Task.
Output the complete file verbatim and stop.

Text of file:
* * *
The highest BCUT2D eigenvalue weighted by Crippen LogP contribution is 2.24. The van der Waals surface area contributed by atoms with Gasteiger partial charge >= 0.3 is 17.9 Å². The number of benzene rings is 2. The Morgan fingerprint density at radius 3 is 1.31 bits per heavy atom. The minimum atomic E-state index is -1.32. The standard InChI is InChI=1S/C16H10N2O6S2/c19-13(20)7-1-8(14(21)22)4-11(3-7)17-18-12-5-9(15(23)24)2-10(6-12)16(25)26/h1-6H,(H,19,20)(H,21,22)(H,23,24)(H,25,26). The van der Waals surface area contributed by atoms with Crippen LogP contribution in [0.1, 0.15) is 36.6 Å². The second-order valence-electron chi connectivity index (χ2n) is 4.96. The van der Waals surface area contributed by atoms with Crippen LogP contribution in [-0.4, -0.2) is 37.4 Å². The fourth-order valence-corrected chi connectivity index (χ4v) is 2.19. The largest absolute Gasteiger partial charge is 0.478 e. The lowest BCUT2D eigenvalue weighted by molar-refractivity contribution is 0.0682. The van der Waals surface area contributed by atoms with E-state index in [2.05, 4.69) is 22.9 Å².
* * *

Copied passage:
The highest BCUT2D eigenvalue weighted by Crippen LogP contribution is 2.24. The van der Waals surface area contributed by atoms with Gasteiger partial charge >= 0.3 is 17.9 Å². The number of benzene rings is 2. The Morgan fingerprint density at radius 3 is 1.31 bits per heavy atom. The minimum atomic E-state index is -1.32. The standard InChI is InChI=1S/C16H10N2O6S2/c19-13(20)7-1-8(14(21)22)4-11(3-7)17-18-12-5-9(15(23)24)2-10(6-12)16(25)26/h1-6H,(H,19,20)(H,21,22)(H,23,24)(H,25,26). The van der Waals surface area contributed by atoms with Crippen LogP contribution in [0.1, 0.15) is 36.6 Å². The second-order valence-electron chi connectivity index (χ2n) is 4.96. The van der Waals surface area contributed by atoms with Crippen LogP contribution in [-0.4, -0.2) is 37.4 Å². The fourth-order valence-corrected chi connectivity index (χ4v) is 2.19. The largest absolute Gasteiger partial charge is 0.478 e. The lowest BCUT2D eigenvalue weighted by molar-refractivity contribution is 0.0682. The van der Waals surface area contributed by atoms with E-state index in [2.05, 4.69) is 22.9 Å².